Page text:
The reason for being, the Why, who we are in relation to what we contribute, how we derive our sense of meaning from life, essentially, what will get us out of bed every day until we exceed the age of 100 and also, how to get there in the first place (according to Dan Buettler).

This month’s issue had us searching a lot more than just Google.

 

 

What we are, who we are and also conversely what and who we are not, are difficult things to tackle. They tend to be ever-changing. I am of the belief that we exist in a kind of transition state which can prove quite dangerous (but also adventurous). We hear so much banter about being present, present in the moment, present with your partner, present in order to appreciate. Yet our wiring, it seems, (based on the previous article’s Limbic System breakdown), is doing everything to derail us from achieving that goal. How is it, at least at first glance, that to be happy with who we are requires us to be in a constant war with what we are. That in order to find peace, we need to challenge the very components which makes us human, erratic, often it seems, barbaric.

In order to answer the question “who am I”, we started looking at answering some other philosophical questions, “who am I when I am at my best”, “who am I striving to be”, “who am I when I am alone versus when I am with others” (Disclaimer: this led us down a very intense and mountainous road which involved unpacking Karl Jung’s Shadow versus the Persona, highly recommended but proceed with caution). After much to and fro, we arrived at an answer, with no indication of it being The Answer but rather of it being an answer which, if applied correctly, could give us more than just present tense to reflect on but perhaps even a future-us to work towards.

 

Ikigai, a reason to be alive.

The Japanese have gifted the world many things, sushi (some may disagree), cherry blossoms, fascinating stories about the Yakuza and their distinct tattoo style and Ikigai, the last being our favourite. Dan Buettler, a National Geographic Scientist found that people lived longer in certain areas of the world. Resultantly, Buettler and his team of Doctors, Epidemiologists, Nutritionists, Anthropologists and Demographers “set in motion an exhaustive search in order to find out why. As the saying goes ‘look and you will find it’, and the team found four other regions that presented the same levels of longevity. So, what does Barbaglia have in common with Nicoya (Costa Rica), Okinawa (Japan), Ikaria (Greece) and Loma Linda (USA)? Their way of looking at life.” (1)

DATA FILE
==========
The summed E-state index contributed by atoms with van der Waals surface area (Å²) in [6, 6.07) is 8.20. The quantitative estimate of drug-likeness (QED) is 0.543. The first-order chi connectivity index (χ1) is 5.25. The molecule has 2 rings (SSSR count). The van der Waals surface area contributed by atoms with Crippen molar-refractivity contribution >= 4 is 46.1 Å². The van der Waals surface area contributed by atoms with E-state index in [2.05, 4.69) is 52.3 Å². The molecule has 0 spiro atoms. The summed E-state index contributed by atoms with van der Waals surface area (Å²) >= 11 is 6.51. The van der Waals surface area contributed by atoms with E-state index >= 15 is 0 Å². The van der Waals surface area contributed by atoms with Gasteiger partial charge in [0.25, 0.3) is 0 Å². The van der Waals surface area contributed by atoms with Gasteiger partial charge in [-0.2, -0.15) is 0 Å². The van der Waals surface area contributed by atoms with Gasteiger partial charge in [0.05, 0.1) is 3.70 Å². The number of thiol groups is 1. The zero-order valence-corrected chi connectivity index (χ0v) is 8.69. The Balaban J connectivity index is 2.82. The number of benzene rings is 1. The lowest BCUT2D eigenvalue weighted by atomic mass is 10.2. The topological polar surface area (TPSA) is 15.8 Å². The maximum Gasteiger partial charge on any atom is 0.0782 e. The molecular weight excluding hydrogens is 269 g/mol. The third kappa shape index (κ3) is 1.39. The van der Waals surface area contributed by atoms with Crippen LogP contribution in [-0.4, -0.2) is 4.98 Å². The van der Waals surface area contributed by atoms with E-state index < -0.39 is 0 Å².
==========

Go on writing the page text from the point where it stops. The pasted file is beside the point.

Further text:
Not particularly far off the ideas expressed in our previous writings on wellness and a salutogenic approach to it, Ikigai further bolsters notions of perception and follow through, equating to fulfilment and longevity.

As we started to uncover more ideas and a few more medical articles, one specifically relating the idea of Ikigai as a solution to anxiety and stuttering came up. With it, the link between the two main questions of this publication, that being how what we are can be read in light of who we are, began to reveal itself.

Psychologically, Ikigai and physiologically, the prefrontal lobe, have common functions such as “ambition, regulating emotion, and integrating psychological events”. Ikigai contributes to a “decrease in anxiety influenced by a need for approval from others and stimulates pleasure and comfort, which may be related to the well-balanced secretion of neurotransmitters such as serotonin, dopamine, and endorphins. Thus, a stutterer feels stress, i.e., anxiety, caused by perceived failure when engaging in conversations with others, which may be related to an imbalanced secretion of serotonin and dopamine. Therefore, previous work has suggested that Ikigai may decrease anxiety in stutterers by decreasing the symptoms associated with stuttering.” (2)

 

With some relief and a lot more interest, we began to tie up loose ends.

If what we are can be explained physiologically, and who we are, can be assimilated from the perspective of what our individual purposes are, then does that mean that we are not in a constant war with what we are made up of (stars) but rather that the journey of Ikigai take us through meadows, mountains and across oceans? And that these meadows, mountains and oceans are created by our physiology and conquered or navigated through by our psychology?

As we continue to try untangle the colourful ball of ribbons we find ourselves in, psychologically, only to further untangle the intricate ball of neutrons we find ourselves to be physiologically, we hope to remind ourselves that this entanglement is in fact what and who we are.

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Feature Photo by Bret Kavanaugh on Unsplash

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